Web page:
Feb 04, 2012
Finnish President Tarja Halonen, recipient of this year's Sustainable Development Leadership award at DSDS 2012, speaks about people's choices in sustainable development, in an exclusive interview to OneWorld South Asia.
Tarja Halonen is known for championing issues of human rights, democracy and civil society. She is also a co-chair of the UN Secretary-General's High-level Panel on Global Sustainability. It was only appropriate when she won TERI's Sustainable Development Leadership Award for 2012.
Excerpts from an interview with Rajiv Tikoo of OneWorld South Asia:
OneWorld South Asia: Finland is usually prominent at the Delhi Sustainable Development Summit (DSDS). How important is DSDS 2012?
Tarja Halonen: The importance of this summit is great because Finland and India have a long history of bilateral cooperation in sustainable development.
OWSA: You are co-chairman of the High-level United Nations Panel on Global Sustainability. The panel's task is to find ways of achieving sustainable economic growth for eradicating poverty and inequality and to seek sustainable production models. What has been the panel's achievement so far?
TH: Of course, the easy answer for all chairpersons is to say that they are happy because they could get the consensus. But doing is better than saying. There are different ideas about sustainable development. But it's very important to find a consensus on most important of the ideas, what I would call the modern trinity.
It's about giving resilient people a resilient planet so that modern economic growth is not only welcome but it also includes resources justice. Otherwise, it can't make the situation of people any better. So, we don't have to go by only GDP when we have other broader indices, too.
OWSA: In an evolving development discourse, what kind of indicators would you look at?
TH: If we measure development with GDP, in developing countries, it's possible that people's economic growth has increased but their practical living conditions have not become better. That's why we also want to see that access to natural resources or fresh water should be taken into consideration.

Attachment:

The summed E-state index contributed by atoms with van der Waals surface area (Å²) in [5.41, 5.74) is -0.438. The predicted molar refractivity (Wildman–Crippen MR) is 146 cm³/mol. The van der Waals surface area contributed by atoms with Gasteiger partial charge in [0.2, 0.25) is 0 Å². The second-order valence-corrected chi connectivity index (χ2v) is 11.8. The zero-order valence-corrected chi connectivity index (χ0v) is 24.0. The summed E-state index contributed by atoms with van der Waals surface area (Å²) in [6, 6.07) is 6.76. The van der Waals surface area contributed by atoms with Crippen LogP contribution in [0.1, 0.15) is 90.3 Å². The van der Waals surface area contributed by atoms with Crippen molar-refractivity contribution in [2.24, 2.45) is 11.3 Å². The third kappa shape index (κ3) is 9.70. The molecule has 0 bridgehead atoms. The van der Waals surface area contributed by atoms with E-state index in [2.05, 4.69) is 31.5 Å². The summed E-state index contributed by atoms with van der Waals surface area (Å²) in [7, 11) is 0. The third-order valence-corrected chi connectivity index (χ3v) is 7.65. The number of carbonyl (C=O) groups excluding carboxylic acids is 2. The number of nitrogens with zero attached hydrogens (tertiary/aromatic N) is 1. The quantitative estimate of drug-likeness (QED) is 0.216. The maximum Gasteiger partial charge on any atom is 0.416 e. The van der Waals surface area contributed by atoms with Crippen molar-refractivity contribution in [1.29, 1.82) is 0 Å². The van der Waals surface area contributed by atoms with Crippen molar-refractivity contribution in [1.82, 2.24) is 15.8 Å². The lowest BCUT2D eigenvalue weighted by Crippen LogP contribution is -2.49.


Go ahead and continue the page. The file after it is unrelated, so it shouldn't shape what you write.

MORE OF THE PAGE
We have to take into account democracy, peace, human rights and other kinds of positive developments and also ensure that people are given choices. How can they push their governments for good governance? How can they make their own choices? So, we have to put people at the centre of this change.
OWSA: What would be your prescription for India to move fast on its development trajectory?
TH: Your country is a huge country, which is responsible for its own people. At the same time, you are also one of the important countries for planetary development. Your example impacts the whole globe. This is also true for countries like China.
Another way round, you are also strong enough to call for a dialogue and political cooperation with developed countries and Western Europeans. While you are doing well for your own country and your own people, you can also do a lot for global development.
OWSA: You have made Internet access a right in Finland. How important it is for development?
TH: It is important. It's based on the understanding that the respect for human rights is the ultimate basis of development. When people feel safe, they also feel that decision makers listen to them and take them seriously.
OWSA: Finland is a leader in clean technology and ICT innovation, especially in mobile phones. What kind of bilateral business potential do you see in India?
TH: Yes, we are leaders in clean technology and ICTs and even in education. Modern technology like computers and phones can be used to modernise old, traditional industry. This is something we have to offer to the world, including India. But vice-versa India is a big country of services. Very often we hear that you are the office of Europe. So, combining our knowledge in IT and your know-how in services, we can do something new.